But, by degrees, these writers accept the age in which they live--an age that has come to doubt the hunter.

So, these writers choose their questions thoughtfully:

For instance, is there "ethical" hunting?

Is the hunter more organically connected to the world than people who order meat from the menu, putting out of mind the feed pen and slaughterhouse?

Does hunting awaken an otherwise fading appreciation for how we humans, like all organisms, are nourished, inescapably, by rhythms of life and death? Why else would traditional cultures feel bound to express thanks to the animal they slay?

Or let's consider the cultural argument: We are, all of us, descended from long lines of hairy, hungry, ever-smarter hunters going back thousands of millenniums. Can anyone be so certain that the atavists of today can teach us nothing of value?

"Hunting creates an acute awareness of being sustained by the plants and animals who necessarily die to feed us," writes anthropologist Richard Nelson.

Granted, most non-hunters do not wish to contemplate this dependency. Craig Medred, outdoor editor for the Anchorage Daily News, writes about sending his daughter to kindergarten with a venison sandwich, a food she was born to. But even in Alaska, she is immediately ostracized by "the great, urban homogeneity that crosses all class and ethnic lines in America."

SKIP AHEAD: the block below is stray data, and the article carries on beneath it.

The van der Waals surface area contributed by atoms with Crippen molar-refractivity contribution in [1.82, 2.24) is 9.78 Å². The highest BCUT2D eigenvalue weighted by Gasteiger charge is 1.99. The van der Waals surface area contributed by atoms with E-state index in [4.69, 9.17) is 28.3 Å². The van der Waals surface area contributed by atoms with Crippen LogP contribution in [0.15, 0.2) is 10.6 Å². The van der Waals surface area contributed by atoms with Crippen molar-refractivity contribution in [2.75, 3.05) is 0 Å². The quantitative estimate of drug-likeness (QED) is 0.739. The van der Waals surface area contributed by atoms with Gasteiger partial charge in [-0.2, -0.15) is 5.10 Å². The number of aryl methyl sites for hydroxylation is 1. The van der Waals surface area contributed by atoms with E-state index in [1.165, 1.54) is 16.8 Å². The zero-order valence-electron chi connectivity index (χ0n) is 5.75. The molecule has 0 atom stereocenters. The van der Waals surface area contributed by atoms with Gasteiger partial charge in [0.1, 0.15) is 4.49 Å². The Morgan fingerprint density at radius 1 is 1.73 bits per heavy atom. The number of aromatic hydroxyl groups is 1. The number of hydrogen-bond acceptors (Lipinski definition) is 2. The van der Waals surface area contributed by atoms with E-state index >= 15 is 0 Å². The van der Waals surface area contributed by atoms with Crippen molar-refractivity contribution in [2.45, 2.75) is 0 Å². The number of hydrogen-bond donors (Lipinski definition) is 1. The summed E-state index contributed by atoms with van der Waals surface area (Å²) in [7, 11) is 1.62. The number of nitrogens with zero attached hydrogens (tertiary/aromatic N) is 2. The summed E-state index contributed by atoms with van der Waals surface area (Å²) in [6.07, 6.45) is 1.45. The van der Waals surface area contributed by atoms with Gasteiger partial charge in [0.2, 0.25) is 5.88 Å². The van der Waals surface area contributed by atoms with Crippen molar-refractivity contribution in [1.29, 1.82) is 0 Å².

"Can I have a peanut butter sandwich tomorrow?" the girl asks.

In their own interests, modern hunters are both victimizers and victims. Drunken hayseeds screeching down country roads with rifles and hubris bristling out windows of four-wheel drives have done much to stereotype the hunter for the worse.

At the same time, hunters as a group have found themselves increasingly estranged from the environmental movement, even though they are the original American preservationists. Instead their cause has been taken up by crusaders with other controversial agendas, such as the Sagebrush Rebellion-Wise Use anti-government zealots and the machine-gun freaks with the Washington lobbyists.

In this volume, hunters do not fire back directly. Here, the very best among them start the kindling in the campfire, rock back on their heels and, as the title suggests, open their hearts.

"You will wonder, maybe, how it is that a person can both appreciate wild, living things and kill them, too. I see your dilemma and I've faced this question before," writes Pete Dunn, a conservationist and bird watcher with the New Jersey Audubon Society.

". . . And there is an answer, if you'll have it, albeit an imperfect one. Think of the natural world as a great play, an incredible drama held on a world stage in which all living things play a part. When I carry binoculars, I stand with the audience, an omniscient observer to all that goes on around me, and I enjoy this very much. But when I carry a gun, I become an actor, become part of the play itself. This I relish, too."